Two decades after he flamed out as a football player following brief stints at "The U" and the Miami Dolphins, former MMA star and current boxer Kimbo Slice (real name: Kevin Ferguson) is hoping that one of his sons can find success on the college gridiron.
The leading rusher, scorer and tackler on a Coral Springs (FL) High School team that went 3–7 this past fall, Slice’s younger namesake — who looks more like Slice's brother than son — has reportedly received interest from Florida Atlantic, Florida International, South Florida, Louisville, Kansas State and Miami (FL). But the younger Ferguson does not show up in the databases of either Scout or Rivals and there are no reports as to where he is headed for school.
Yet just as his father fought (literally) his way to fame, Ferguson II plans on taking any chance he is given and running hard with it — something he says he owes to a dad who still loves football.
The Mustangs can proudly boast that they’ll have the next Deion Sanders on their roster next year. Alas, SMU fans would be wise not to expect “Prime Time”-esque levels of greatness from the former Florida State star’s eldest son.
For starters, Sanders Jr. is slight (5-foot-7, 170 pounds). And Rivals had him as just a two-star prospect during his senior season at Marcus High in Flower Mound, TX. It was only after spending a post-graduate year at Atlanta Sports Academy that SMU offered Sanders Jr. a scholarship. (His only previous offer was from Houston.)
But who knows? With SMU running that Run 'N Shoot under head coach June Jones, Sanders Jr. might just put up decent numbers at the college level.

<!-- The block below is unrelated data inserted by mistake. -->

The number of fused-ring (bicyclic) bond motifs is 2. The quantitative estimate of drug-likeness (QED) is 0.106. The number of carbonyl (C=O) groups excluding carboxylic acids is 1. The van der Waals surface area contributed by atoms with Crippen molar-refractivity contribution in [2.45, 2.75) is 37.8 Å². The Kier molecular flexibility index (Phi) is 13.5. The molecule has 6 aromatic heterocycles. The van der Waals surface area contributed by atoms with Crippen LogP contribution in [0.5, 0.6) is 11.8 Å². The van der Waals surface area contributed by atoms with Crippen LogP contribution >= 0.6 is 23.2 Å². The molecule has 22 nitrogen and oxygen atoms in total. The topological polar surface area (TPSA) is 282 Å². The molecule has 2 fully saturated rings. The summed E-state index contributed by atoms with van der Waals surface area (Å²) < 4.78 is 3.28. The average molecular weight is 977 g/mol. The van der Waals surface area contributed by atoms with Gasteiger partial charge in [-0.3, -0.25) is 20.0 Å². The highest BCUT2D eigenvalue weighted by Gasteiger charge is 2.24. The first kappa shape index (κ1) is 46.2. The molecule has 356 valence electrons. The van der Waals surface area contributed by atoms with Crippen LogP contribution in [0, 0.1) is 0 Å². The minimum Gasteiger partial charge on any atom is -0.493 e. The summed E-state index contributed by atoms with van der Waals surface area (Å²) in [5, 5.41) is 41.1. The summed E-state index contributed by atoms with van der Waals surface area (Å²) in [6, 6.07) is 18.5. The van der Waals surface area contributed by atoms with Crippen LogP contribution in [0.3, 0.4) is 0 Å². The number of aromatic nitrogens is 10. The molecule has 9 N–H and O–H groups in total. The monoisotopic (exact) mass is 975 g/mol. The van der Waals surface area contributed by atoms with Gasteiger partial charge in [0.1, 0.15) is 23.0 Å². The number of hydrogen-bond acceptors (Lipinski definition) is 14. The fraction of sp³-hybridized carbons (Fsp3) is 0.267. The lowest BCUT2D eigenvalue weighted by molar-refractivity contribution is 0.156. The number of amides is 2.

We’re sure that Brian Kelly’s recruiting criteria did not consist of “find players with famous fathers that were stars in sports other than football.” It’s just a funny coincidence that two Notre Dame WR recruits fit that descriptor: Corey Robinson and Torii Hunter Jr.
Unlike Robinson, Hunter Jr. has been a bona fide prospect for a while. The Irish were one of 13 teams to offer a scholarship to the speedy four-star wideout, who averaged 17.4 YPC to go along with 1,235 yards and 14 TDs as a senior at Prosper (TX) High.
In South Bend, it’s not just deep balls that Hunter Jr. will be tracking down. A five-tool centerfielder who reminds many scouts of his father - nine-time Gold Glover Torii Hunter - he’ll also play baseball at Notre Dame.
Do the Irish have the next Jeff Samardzija on their hands?
The undersized (5-foot-7, 182 pounds) Green Wave commit is a grandson of reggae legend Bob Marley. And Nico’s father, Rohan — the co-founder of both a clothing line (Tuff Gong) and a coffee company (Jammin Java Corp) — is no slouch either.
If Nico has anyone to thank for his football genes, it’s Rohan, a former undersized linebacker in his own right who led Miami (FL) with 95 tackles during the 1993 season. The apple doesn’t fall far from the tree, as Marley led Weston (FL) Cypress Bay High in tackles each of his final three seasons.
“I’ve never seen someone manhandle him,” Cypress Bay coach Mark Guandolo said in January. “He takes people on, is always productive, always around the ball. He’s thick. He’s strong. He’s a bull. He has that Marley spirit, just something so strong that gets us all going.”
A spirit that Tulane hopes can reverse the fortunes of a moribund program.